Diet Coke is a wonderful drink. Not only is it full of caffeine and low in calories, but it has many other useful properties. Its lack of sugar and real caramel, combined with its slightly acidic nature, makes it a decent cleaning solution in a pinch. I've used it to clean mouse pads and other plastic/glass surfaces with some success. I've even heard of people cleaning circuit boards and keyboards in it, but take that with a grain of salt!

The carbonation seems to make Diet Coke very effective at scrubbing out dirt from most kinds of artificial surfaces. I wouldn't recommend it on porous entities or clothes simply because it does contain some coloration that can stain if it soaks in.

Another use for Diet Coke is as a mouthwash (perhaps not the most pleasant, but still better than morning breath).

Did you know that Diet Coke can be used, along with Sprite, to make the soda visual-equivalent of a Black and Tan? It's fun for the whole family! First, pour (or preferably, use a soda tap) regular Sprite to about the halfway point in your glass. Then, carefully pour (or fill) the remainder of the glass with Diet Coke, along the inside edge thereof.

The end result will be a glass that has the clear Sprite at the bottom, with the Diet Coke floating atop.

The principle behind this is similar to the reason why diet sodas sometimes float in coolers and regular sodas sink: Nutrasweet is very potent, so the manufacturers only need to add a little bit to the syrup to get that sweet flavour, whereas regular sodas contain a lot of heavy sugars. Thus, having a higher portion of its contents being water-based, the diet cola will sometimes float in a bin of ice water, and the regular soda will sink.

The traditional method for formulating a diet beverage is to take the normal version, strip out the sugars, and replace them with calorie free sweeteners. After doing this, the flavor is tinkered with a little, and the product is released. This is of course the wrong approach and has created a large number of vile concoctions.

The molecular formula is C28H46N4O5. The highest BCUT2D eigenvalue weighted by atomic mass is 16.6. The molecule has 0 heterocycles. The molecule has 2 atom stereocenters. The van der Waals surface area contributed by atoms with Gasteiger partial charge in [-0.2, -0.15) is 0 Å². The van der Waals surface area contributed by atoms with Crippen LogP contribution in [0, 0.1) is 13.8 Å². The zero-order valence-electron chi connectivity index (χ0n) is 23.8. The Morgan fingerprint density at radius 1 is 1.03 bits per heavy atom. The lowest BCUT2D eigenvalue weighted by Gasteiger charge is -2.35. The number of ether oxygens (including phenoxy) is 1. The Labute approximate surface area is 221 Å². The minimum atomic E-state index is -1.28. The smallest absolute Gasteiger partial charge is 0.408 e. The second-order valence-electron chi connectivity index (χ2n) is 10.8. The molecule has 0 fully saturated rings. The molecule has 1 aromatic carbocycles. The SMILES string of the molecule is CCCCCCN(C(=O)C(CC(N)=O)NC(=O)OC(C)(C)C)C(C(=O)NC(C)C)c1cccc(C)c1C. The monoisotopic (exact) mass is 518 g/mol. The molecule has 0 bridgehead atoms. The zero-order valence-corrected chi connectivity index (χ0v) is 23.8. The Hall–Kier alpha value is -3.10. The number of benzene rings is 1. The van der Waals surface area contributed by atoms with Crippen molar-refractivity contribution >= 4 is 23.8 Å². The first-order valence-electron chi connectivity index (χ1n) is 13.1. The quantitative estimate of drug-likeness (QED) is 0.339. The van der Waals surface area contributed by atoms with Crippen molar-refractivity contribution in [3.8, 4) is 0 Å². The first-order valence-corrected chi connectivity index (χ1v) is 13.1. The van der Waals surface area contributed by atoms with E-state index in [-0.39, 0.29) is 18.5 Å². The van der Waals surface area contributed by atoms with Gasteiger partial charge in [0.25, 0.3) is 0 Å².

Diet Coke, on the other hand, was created from the ground up. The result, if its rapid rise to the third most popular soda is any indication, is a diet cola that actually tastes fairly good. Aside from the faintly unpleasant aftertaste of the aspartame, Diet Coke is a legitimately tasty cola in its own right.

Interestingly, when Coca-Cola was creating New Coke, they reversed the traditional diet cola formulation process. They took the hugely popular Diet Coke, stripped out the aspartame, and added high fructose corn syrup. Taste tests showed this to be a very promising product, the failure of which is now credited largely to marketing ineptitude and not a lousy flavor in and of itself.


Culled from snopes.com's article on whether or not New Coke was just a sophisticated marketing ploy. (http://www.snopes.com/cokelore/newcoke.asp)

There is a new Diet Coke in town.

Much to the satisfaction of diabetics everywhere - including me - diet drinks are coming out sweetened with sucralose - or Splenda - and not the bad-aftertaste neurotoxin aspartame. First came Pepsi One - which had originally been sweetened with aspartame. And now there is a new Diet Coke sweetened with Splenda on the market! The original flavor is still available as well as all the other Diet Coke products such as Caffeine-Free Diet Coke, Diet Coke with Lime, Diet Coke with Lemon, Diet Vanilla Coke, and Diet Cherry Coke.

The new Splenda-sweetened Diet Coke has a great flavor and to be honest I can't tell much of a difference between it and regular Coca-Cola. I have found that it tasted better than Pepsi One, as it seems to have more flavor. Some cans of Pepsi One that I have drank tasted really watered down for some reason (not all, but some). But every bottle and can of this new Diet Coke I have consumed so far have tasted really good and it is my new favorite sugarless soft drink. I think that anybody currently drinking the aspartame original Diet Coke would love this new one, unless they've gotten used to the traditional diet cola taste and would perhaps find this too sweet. (I have found that some longtime diet cola drinkers now find regular colas disgustingly sweet).

Below is Nutritional Information and ingredients for the original Diet Coke, followed by the same information on the new sucralosed Diet Coke for the purposes of comparison. (serving size for both is one can, or 12oz).

Original Diet Coke

NUTRITIONAL INFORMATION:
Calories 0
Fat 0g (0%)
Sodium 40mg (2%)
Carbohydrates 0g (0%)
Sugar 0g
Protein 0g (0%)

INGREDIENTS:
Carbonated Water
Caramel Color
Phosphoric Acid
Natural Flavors
Caffeine
Aspartame (NutraSweet)
Potassium Benzoate
Citric acid

Diet Coke with Splenda

NUTRITIONAL INFORMATION:
Calories 0
Fat 0g (0%)
Sodium 40mg (2%)
Carbohydrates 0g (0%)
Sugar 0g
Protein 0g (0%)

INGREDIENTS:
Carbonated Water
Caramel Color
Natural Flavors
Phosphoric Acid
Potassium Benzoate
Sucralose
Acesulfame Potassium
Caffeine
Citric Acid

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